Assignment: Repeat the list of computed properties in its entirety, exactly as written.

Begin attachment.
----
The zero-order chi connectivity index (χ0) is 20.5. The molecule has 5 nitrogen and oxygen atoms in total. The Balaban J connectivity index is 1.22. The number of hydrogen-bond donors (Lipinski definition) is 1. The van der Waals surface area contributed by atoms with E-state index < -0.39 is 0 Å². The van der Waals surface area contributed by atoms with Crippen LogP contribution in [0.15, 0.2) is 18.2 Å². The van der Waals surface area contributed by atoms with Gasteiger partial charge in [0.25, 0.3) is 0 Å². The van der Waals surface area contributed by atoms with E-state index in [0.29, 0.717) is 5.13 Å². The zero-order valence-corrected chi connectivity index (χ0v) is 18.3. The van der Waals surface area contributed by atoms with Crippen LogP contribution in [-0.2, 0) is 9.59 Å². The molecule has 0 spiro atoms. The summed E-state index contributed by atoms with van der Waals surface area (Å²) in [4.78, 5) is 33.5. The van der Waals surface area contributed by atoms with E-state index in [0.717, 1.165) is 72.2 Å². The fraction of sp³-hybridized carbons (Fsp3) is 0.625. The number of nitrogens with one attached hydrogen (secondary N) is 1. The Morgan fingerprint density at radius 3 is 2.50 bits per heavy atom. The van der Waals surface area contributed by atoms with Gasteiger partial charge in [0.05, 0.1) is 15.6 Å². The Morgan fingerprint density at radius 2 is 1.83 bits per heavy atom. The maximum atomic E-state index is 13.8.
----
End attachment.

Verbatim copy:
The zero-order chi connectivity index (χ0) is 20.5. The molecule has 5 nitrogen and oxygen atoms in total. The Balaban J connectivity index is 1.22. The number of hydrogen-bond donors (Lipinski definition) is 1. The van der Waals surface area contributed by atoms with E-state index < -0.39 is 0 Å². The van der Waals surface area contributed by atoms with Crippen LogP contribution in [0.15, 0.2) is 18.2 Å². The van der Waals surface area contributed by atoms with Gasteiger partial charge in [0.25, 0.3) is 0 Å². The van der Waals surface area contributed by atoms with E-state index in [0.29, 0.717) is 5.13 Å². The zero-order valence-corrected chi connectivity index (χ0v) is 18.3. The van der Waals surface area contributed by atoms with Crippen LogP contribution in [-0.2, 0) is 9.59 Å². The molecule has 0 spiro atoms. The summed E-state index contributed by atoms with van der Waals surface area (Å²) in [4.78, 5) is 33.5. The van der Waals surface area contributed by atoms with E-state index in [0.717, 1.165) is 72.2 Å². The fraction of sp³-hybridized carbons (Fsp3) is 0.625. The number of nitrogens with one attached hydrogen (secondary N) is 1. The Morgan fingerprint density at radius 3 is 2.50 bits per heavy atom. The van der Waals surface area contributed by atoms with Gasteiger partial charge in [0.05, 0.1) is 15.6 Å². The Morgan fingerprint density at radius 2 is 1.83 bits per heavy atom. The maximum atomic E-state index is 13.8.